Overweight preschoolers have twice the odds of developing high blood pressure by age six, putting them at risk of heart attack and stroke later in life.
And those odds begin building as early as age four, a new study reports.
Established risk factors
"The myth that excess weight in children has no consequences hampers the prevention and control of this health problem," said study author Dr Inaki Galan, from Carlos III Health Institute in Madrid, Spain.
"Parents need to be more physically active with young children and provide a healthy diet," Galan added. "Women should shed extra pounds before becoming pregnant, avoid gaining excess weight during pregnancy, and quit smoking, as these are all established risk factors for childhood obesity."
For the study, Galan and his team looked at the weight and blood pressure of nearly 1 800 four-year-olds. The children were tested again at age six.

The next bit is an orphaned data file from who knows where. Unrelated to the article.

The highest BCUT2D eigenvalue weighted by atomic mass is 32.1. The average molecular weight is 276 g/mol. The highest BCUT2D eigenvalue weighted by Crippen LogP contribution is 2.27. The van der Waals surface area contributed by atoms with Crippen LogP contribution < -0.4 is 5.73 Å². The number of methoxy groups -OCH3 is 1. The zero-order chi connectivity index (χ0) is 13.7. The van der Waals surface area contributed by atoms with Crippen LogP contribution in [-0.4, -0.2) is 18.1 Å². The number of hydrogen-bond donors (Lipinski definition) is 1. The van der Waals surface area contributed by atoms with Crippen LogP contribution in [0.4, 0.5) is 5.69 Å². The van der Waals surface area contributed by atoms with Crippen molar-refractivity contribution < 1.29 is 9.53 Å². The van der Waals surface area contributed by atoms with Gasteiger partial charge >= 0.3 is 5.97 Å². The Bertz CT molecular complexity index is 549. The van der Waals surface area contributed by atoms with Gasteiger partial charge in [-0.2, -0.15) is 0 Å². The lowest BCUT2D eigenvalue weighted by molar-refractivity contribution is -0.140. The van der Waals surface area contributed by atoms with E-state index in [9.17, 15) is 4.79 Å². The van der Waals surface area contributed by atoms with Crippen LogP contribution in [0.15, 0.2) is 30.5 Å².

Compared with kids who maintained a healthy weight throughout the study, those who were obese had nearly triple the risk of developing high blood pressure between ages of four and six.
Kids who lost weight did not have the increased risk, the study found.
The report was published in the European Journal of Preventive Cardiology.
"There is a chain of risk, whereby overweight and obesity lead to high blood pressure, which heightens the chance of cardiovascular disease if allowed to track into adulthood," Galan said in a journal news release. "But the results show that children who return to a normal weight also regain a healthy blood pressure."
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